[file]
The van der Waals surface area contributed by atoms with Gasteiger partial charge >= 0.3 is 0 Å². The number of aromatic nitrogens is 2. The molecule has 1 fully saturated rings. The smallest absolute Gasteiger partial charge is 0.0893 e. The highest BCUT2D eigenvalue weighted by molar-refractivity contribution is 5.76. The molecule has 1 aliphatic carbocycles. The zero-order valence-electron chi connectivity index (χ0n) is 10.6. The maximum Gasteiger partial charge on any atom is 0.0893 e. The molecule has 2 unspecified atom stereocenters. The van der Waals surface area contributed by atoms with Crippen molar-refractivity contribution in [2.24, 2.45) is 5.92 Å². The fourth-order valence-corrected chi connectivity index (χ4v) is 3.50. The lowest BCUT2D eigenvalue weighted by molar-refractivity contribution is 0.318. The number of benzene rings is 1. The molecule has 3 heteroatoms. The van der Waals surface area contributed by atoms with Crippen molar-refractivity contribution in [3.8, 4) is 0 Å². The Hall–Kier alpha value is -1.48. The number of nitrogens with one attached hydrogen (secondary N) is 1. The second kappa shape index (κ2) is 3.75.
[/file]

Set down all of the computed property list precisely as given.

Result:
The van der Waals surface area contributed by atoms with Gasteiger partial charge >= 0.3 is 0 Å². The number of aromatic nitrogens is 2. The molecule has 1 fully saturated rings. The smallest absolute Gasteiger partial charge is 0.0893 e. The highest BCUT2D eigenvalue weighted by molar-refractivity contribution is 5.76. The molecule has 1 aliphatic carbocycles. The zero-order valence-electron chi connectivity index (χ0n) is 10.6. The maximum Gasteiger partial charge on any atom is 0.0893 e. The molecule has 2 unspecified atom stereocenters. The van der Waals surface area contributed by atoms with Crippen molar-refractivity contribution in [2.24, 2.45) is 5.92 Å². The fourth-order valence-corrected chi connectivity index (χ4v) is 3.50. The lowest BCUT2D eigenvalue weighted by molar-refractivity contribution is 0.318. The number of benzene rings is 1. The molecule has 3 heteroatoms. The van der Waals surface area contributed by atoms with Crippen molar-refractivity contribution in [3.8, 4) is 0 Å². The Hall–Kier alpha value is -1.48. The number of nitrogens with one attached hydrogen (secondary N) is 1. The second kappa shape index (κ2) is 3.75.